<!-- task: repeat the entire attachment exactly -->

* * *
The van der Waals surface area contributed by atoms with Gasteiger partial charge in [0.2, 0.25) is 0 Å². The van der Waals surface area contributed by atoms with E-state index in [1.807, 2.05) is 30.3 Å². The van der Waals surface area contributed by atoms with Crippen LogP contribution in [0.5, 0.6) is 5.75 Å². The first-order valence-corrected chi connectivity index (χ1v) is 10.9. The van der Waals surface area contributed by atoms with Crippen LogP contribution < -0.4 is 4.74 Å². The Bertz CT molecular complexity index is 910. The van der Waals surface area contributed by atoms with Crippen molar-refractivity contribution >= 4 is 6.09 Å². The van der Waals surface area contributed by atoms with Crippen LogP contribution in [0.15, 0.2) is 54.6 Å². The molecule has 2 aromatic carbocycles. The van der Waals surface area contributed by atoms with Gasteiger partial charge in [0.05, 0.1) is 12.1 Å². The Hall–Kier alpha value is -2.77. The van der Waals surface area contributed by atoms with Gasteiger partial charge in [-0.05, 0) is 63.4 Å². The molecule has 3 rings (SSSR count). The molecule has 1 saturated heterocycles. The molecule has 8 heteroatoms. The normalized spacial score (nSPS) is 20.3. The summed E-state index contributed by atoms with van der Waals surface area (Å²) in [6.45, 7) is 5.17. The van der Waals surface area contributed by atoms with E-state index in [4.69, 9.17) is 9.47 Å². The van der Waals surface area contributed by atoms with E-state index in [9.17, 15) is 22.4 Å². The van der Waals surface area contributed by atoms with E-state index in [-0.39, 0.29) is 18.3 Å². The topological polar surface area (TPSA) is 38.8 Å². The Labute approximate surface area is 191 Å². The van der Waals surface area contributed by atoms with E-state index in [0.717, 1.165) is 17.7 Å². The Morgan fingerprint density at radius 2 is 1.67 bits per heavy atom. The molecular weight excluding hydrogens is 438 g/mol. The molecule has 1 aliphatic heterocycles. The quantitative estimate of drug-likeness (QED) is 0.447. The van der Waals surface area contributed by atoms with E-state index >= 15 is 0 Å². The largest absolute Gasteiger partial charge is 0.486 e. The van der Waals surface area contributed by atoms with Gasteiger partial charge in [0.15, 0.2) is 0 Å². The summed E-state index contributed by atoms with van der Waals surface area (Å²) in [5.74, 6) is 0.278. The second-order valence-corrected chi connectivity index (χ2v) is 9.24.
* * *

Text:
The van der Waals surface area contributed by atoms with Gasteiger partial charge in [0.2, 0.25) is 0 Å². The van der Waals surface area contributed by atoms with E-state index in [1.807, 2.05) is 30.3 Å². The van der Waals surface area contributed by atoms with Crippen LogP contribution in [0.5, 0.6) is 5.75 Å². The first-order valence-corrected chi connectivity index (χ1v) is 10.9. The van der Waals surface area contributed by atoms with Crippen LogP contribution < -0.4 is 4.74 Å². The Bertz CT molecular complexity index is 910. The van der Waals surface area contributed by atoms with Crippen molar-refractivity contribution >= 4 is 6.09 Å². The van der Waals surface area contributed by atoms with Crippen LogP contribution in [0.15, 0.2) is 54.6 Å². The molecule has 2 aromatic carbocycles. The van der Waals surface area contributed by atoms with Gasteiger partial charge in [0.05, 0.1) is 12.1 Å². The Hall–Kier alpha value is -2.77. The van der Waals surface area contributed by atoms with Gasteiger partial charge in [-0.05, 0) is 63.4 Å². The molecule has 3 rings (SSSR count). The molecule has 1 saturated heterocycles. The molecule has 8 heteroatoms. The normalized spacial score (nSPS) is 20.3. The summed E-state index contributed by atoms with van der Waals surface area (Å²) in [6.45, 7) is 5.17. The van der Waals surface area contributed by atoms with E-state index in [4.69, 9.17) is 9.47 Å². The van der Waals surface area contributed by atoms with E-state index in [9.17, 15) is 22.4 Å². The van der Waals surface area contributed by atoms with E-state index in [-0.39, 0.29) is 18.3 Å². The topological polar surface area (TPSA) is 38.8 Å². The Labute approximate surface area is 191 Å². The van der Waals surface area contributed by atoms with E-state index in [0.717, 1.165) is 17.7 Å². The Morgan fingerprint density at radius 2 is 1.67 bits per heavy atom. The molecular weight excluding hydrogens is 438 g/mol. The molecule has 1 aliphatic heterocycles. The quantitative estimate of drug-likeness (QED) is 0.447. The van der Waals surface area contributed by atoms with E-state index >= 15 is 0 Å². The largest absolute Gasteiger partial charge is 0.486 e. The van der Waals surface area contributed by atoms with Gasteiger partial charge in [0.15, 0.2) is 0 Å². The summed E-state index contributed by atoms with van der Waals surface area (Å²) in [5.74, 6) is 0.278. The second-order valence-corrected chi connectivity index (χ2v) is 9.24.